It took just two weeks of volunteering at St. Joseph Institute for the Deaf for Susan Lenihan to find her calling. At the school, the then-high school senior realized the impact she could make in the world through deaf education. “It was very inspiring to see the ways people can help improve the lives of children who are deaf and hard of hearing,” she says.
Today, Lenihan is director of the deaf education program and a professor in the department of communication disorders and deaf education at Fontbonne University, her alma mater. In addition to earning her master’s at Trinity University in San Antonio and her doctorate at Saint Louis University, she spent two years in the Peace Corps in Jamaica, which sparked an interest in professional training. Lenihan is able to combine those interests at Fontbonne, where she has worked for 18 years. “We’re working with future teachers in deaf education and speech-language pathologists,” she explains. “We also have a graduate program to prepare professionals to work with families and children. We know that if professionals are going to be really effective, they need to be mentored from the beginning.”
With sophisticated technology providing cochlear implants and the opportunity for children to learn how to listen and talk, deaf education is constantly evolving, and Lenihan wants to make sure her students are aware. “They need to be life-long learners, always ready to learn about the newest ways to support the children they’re helping.”
Lenihan also sees the great importance of developing deaf education throughout the world. Through a connection with Utah State University, Fontbonne has focused on deaf education in Costa Rica, with two Costa Rican students recently graduating from the program.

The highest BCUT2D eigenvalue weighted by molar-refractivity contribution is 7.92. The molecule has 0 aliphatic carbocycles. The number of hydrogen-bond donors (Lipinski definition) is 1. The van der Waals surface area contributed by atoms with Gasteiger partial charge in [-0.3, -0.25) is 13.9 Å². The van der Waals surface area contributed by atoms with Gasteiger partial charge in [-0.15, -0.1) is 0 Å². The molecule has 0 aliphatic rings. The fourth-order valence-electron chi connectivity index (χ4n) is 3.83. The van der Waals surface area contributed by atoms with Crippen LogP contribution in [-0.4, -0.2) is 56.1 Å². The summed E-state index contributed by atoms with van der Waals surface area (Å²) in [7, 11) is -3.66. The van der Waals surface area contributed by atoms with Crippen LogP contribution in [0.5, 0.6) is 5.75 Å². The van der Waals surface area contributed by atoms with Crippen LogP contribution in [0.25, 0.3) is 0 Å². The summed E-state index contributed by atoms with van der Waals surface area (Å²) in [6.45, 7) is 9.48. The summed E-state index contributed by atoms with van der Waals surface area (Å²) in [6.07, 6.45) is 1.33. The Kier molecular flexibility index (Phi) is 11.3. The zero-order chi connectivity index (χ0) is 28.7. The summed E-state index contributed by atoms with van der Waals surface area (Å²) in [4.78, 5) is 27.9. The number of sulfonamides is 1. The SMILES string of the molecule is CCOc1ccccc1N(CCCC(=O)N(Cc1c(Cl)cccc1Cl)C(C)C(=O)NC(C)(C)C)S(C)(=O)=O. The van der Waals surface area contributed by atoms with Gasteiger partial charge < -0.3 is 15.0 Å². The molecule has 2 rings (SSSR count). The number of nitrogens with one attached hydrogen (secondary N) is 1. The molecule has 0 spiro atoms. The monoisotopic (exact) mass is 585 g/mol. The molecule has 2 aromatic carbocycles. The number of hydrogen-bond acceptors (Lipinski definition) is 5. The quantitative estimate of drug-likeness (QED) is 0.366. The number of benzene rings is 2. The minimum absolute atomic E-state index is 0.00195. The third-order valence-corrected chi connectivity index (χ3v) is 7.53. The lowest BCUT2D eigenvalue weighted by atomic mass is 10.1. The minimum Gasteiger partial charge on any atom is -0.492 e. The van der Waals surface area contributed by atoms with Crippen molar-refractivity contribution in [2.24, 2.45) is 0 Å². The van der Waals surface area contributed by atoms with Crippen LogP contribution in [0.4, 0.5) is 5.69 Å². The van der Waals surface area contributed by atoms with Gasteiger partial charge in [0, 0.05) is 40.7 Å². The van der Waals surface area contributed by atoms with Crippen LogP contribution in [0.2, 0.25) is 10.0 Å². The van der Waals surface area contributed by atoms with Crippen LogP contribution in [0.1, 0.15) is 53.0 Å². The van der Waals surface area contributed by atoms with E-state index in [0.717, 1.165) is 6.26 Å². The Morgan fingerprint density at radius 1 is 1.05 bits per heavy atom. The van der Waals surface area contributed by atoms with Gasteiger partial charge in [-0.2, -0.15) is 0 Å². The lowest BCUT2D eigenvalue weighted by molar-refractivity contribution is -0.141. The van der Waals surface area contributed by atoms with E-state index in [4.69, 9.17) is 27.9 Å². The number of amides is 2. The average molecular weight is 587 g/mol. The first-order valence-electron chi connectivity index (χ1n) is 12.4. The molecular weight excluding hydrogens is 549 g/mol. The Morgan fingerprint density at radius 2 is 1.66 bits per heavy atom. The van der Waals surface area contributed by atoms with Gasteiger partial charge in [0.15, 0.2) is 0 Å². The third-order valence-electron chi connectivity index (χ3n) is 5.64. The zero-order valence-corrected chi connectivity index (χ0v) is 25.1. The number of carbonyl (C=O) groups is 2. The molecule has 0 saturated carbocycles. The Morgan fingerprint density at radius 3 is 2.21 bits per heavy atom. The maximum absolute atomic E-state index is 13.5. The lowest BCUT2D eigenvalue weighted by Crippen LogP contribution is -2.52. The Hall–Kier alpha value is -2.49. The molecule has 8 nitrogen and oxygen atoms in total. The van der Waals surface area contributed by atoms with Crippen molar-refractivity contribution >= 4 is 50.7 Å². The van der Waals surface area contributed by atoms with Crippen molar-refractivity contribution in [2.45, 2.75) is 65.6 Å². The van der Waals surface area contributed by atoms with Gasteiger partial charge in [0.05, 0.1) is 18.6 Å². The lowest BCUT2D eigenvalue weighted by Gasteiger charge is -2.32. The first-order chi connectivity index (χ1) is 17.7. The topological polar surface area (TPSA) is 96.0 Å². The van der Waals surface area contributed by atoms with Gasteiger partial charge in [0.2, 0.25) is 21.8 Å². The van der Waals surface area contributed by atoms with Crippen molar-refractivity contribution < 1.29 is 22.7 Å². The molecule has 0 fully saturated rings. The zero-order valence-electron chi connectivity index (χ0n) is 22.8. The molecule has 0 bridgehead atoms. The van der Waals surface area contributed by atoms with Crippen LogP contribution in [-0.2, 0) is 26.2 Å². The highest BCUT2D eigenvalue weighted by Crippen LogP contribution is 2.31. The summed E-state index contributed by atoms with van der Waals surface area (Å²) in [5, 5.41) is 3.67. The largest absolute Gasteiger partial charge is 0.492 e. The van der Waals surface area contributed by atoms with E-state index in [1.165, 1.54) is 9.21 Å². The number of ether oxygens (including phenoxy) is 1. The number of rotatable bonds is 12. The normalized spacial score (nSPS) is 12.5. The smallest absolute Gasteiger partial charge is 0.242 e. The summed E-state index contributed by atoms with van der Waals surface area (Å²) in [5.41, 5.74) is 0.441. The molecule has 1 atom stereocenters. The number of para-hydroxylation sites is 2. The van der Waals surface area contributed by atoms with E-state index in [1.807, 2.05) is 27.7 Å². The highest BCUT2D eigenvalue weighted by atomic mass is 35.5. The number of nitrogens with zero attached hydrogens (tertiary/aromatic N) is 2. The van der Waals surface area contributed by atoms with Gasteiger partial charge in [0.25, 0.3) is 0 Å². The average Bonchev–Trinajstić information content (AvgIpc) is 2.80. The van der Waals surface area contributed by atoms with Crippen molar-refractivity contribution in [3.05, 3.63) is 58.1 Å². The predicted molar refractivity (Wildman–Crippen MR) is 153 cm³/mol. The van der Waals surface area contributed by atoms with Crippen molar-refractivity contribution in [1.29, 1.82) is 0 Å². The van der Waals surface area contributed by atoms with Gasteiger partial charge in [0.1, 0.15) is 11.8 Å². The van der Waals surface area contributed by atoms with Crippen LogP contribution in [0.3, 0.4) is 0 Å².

In addition, a campus group, Fontbonne Community Connections, sponsored Lenihan and four students to travel to the country to help screen the hearing of more than 100 pre-school-aged children and provide key resources to Costa Rican professionals. “It’s a great opportunity for our students to get a broader view of what’s going on around the world in terms of deaf education, and for us to help those who provide services to the families in need.”
As the winner of several university awards, Linehan is highly regarded by both her students and colleagues. With endless ambition, she is involved in multiple professional organizations and projects, including a new literacy program at Fontbonne for kids who are deaf or hard of hearing. With the support of her husband, Marty, and their three children, John, Mark and Kathleen, Linehan is always eager for the next opportunity to contribute, knowing she is helping to continue the work of the Sisters of St. Joseph of Carondolet, who came to St. Louis in 1837 to help deaf children. “That legacy has been here for so long, and I hope to continue in their footsteps.”